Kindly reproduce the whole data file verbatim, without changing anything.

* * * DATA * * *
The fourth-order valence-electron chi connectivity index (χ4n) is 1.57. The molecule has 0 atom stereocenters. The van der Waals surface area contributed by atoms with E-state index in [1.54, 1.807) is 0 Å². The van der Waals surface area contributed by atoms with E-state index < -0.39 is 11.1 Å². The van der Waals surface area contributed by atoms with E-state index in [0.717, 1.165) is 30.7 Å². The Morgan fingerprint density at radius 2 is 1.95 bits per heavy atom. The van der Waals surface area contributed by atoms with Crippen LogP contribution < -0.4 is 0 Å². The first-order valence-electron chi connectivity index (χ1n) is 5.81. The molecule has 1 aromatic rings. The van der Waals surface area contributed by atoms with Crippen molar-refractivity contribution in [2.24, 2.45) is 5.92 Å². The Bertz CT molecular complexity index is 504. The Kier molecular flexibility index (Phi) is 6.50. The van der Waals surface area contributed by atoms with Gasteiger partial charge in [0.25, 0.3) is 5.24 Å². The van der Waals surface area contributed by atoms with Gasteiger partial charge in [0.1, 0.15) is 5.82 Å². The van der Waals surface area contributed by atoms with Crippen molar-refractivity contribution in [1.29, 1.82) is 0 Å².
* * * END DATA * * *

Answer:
The fourth-order valence-electron chi connectivity index (χ4n) is 1.57. The molecule has 0 atom stereocenters. The van der Waals surface area contributed by atoms with E-state index in [1.54, 1.807) is 0 Å². The van der Waals surface area contributed by atoms with E-state index < -0.39 is 11.1 Å². The van der Waals surface area contributed by atoms with E-state index in [0.717, 1.165) is 30.7 Å². The Morgan fingerprint density at radius 2 is 1.95 bits per heavy atom. The van der Waals surface area contributed by atoms with Crippen LogP contribution < -0.4 is 0 Å². The first-order valence-electron chi connectivity index (χ1n) is 5.81. The molecule has 1 aromatic rings. The van der Waals surface area contributed by atoms with Crippen molar-refractivity contribution in [2.24, 2.45) is 5.92 Å². The Bertz CT molecular complexity index is 504. The Kier molecular flexibility index (Phi) is 6.50. The van der Waals surface area contributed by atoms with Gasteiger partial charge in [0.25, 0.3) is 5.24 Å². The van der Waals surface area contributed by atoms with Gasteiger partial charge in [0.1, 0.15) is 5.82 Å². The van der Waals surface area contributed by atoms with Crippen molar-refractivity contribution in [1.29, 1.82) is 0 Å².